The role of emotional agility in leadership

At Questline  we encourage leaders to grow and develop by better understanding themselves and unlocking their potential. Through our emotional intelligence programme and agility leadership coaching we help to create emotionally agile and intelligent leaders. 

Emotional Intelligence has shown to be an invaluable tool in leadership development. However, in this blog we wanted to cover an important, yet often overshadowed function of Emotional Intelligence, Emotional Agility.

Emotional Agility.

Whilst Emotional Intelligence is the skill of processing and understanding of emotions, Emotional Agility is a leader’s ability to not only understand triggers and emotions experienced but to move from reacting to those triggers to responding rationally.  Emotional agility is linked to emotional intelligence but specifically looks at the responses and actions that are taken as a result of the emotions we experience.

The definition of Agility is responsiveness and flexibility for example Agile Project Management, let’s explore this in the context of Emotional Intelligence.

Our responses to situations are typically habitual – worn into our sub-consciousness over time to keep us safe and save our poor old brain on processing power. But what if these responses are not the most effective in that moment, what if what we are perceiving in that moment has been partially edited, skewed by our beliefs, or pre-judgements and may veer us off course, in trying to be helpful?

Enter Agility, this agility enables the leader to register an emotion, process the feeling and then, in breaking the habit, act in a way that may not be routine. This is neatly covered in the Harvard Business Review article on Emotional Agility.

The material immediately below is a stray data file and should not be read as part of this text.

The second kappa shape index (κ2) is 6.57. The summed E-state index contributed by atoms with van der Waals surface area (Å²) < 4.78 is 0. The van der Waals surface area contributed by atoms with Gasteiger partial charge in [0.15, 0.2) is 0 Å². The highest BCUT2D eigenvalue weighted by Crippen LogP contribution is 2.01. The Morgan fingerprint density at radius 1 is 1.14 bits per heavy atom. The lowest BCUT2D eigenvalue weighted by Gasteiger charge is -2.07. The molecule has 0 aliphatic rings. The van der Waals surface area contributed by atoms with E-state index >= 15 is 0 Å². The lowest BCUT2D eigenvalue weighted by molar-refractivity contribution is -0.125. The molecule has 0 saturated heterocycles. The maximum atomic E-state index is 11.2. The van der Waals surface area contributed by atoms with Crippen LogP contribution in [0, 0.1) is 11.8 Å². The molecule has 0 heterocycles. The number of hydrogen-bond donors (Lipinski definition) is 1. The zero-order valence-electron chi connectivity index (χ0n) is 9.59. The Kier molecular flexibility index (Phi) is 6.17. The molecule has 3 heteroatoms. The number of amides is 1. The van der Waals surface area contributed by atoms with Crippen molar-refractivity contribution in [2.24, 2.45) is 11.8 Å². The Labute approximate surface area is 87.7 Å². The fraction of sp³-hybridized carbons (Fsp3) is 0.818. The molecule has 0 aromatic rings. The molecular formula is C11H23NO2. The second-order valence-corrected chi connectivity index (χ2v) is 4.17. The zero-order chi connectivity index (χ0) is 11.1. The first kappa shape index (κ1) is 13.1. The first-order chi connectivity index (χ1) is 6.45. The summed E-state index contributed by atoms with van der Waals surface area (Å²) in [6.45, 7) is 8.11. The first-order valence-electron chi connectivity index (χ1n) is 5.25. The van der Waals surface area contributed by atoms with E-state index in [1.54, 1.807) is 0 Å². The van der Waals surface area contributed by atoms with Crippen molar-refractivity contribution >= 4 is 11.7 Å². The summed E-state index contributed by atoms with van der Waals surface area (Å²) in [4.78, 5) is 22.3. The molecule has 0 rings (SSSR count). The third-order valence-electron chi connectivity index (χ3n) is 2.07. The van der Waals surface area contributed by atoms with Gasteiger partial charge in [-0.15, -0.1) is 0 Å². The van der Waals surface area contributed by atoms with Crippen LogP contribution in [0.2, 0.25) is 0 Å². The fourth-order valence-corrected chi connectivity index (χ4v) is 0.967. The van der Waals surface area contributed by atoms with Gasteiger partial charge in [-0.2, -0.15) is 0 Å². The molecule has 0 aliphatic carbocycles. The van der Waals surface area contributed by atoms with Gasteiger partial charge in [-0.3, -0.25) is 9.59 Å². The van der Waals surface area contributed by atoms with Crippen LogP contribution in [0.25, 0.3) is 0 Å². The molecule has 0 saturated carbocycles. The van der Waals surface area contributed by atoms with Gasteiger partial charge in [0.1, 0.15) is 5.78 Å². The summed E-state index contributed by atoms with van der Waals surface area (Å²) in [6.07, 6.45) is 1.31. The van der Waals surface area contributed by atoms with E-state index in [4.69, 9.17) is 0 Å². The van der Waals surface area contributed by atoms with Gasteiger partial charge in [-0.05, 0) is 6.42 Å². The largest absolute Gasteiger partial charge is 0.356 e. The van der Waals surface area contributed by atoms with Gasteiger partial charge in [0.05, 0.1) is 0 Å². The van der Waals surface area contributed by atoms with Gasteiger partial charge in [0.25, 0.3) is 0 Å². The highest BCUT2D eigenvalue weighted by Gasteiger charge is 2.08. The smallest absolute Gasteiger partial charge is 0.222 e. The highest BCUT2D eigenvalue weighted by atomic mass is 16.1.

So, let’s look at some scenarios –

During a team-meeting, our leader announces breezily an organisational decision and receives negative feedback from an individual. If our humble leader is not as self-aware, they may not even register the feedback opportunity and close it down and move on – missing the look of resentment on their colleague’s face.

Same situation, yet this time our self-aware leader notices the look of horror on their colleague’s face and takes this home and stews on it overnight – playing the limiting beliefs over and over that they knew this individual was a trouble causer, or they knew they weren’t cut out to be a leader (oh limiting beliefs)!

Yes, you guessed it, third scenario – our leader recognises the situation and – here’s the disruptor – instead of following the old routine – shut down conversation/ignore colleague / go home – stew – repeat. They break the cycle. 

Now in our agility Leadership coaching experience, here is where it is interesting, we will not direct the leader to what that alternative response could be – we would simply highlight that there are options; options are empowering! It is this realisation that there are other ways which are truly powerful, once our leader recognises that there are other options, get that torch out and look for other disruptor opportunities. This is being truly emotionally agile!

Are you feeling curious?

If you have read this blog and are feeling curious, you have already begun your journey to developing emotional agility.  Questline can help and guide you through the process through our agile leadership coaching programmes.  Why not contact us to find out more about our programmes or take a look at our website?

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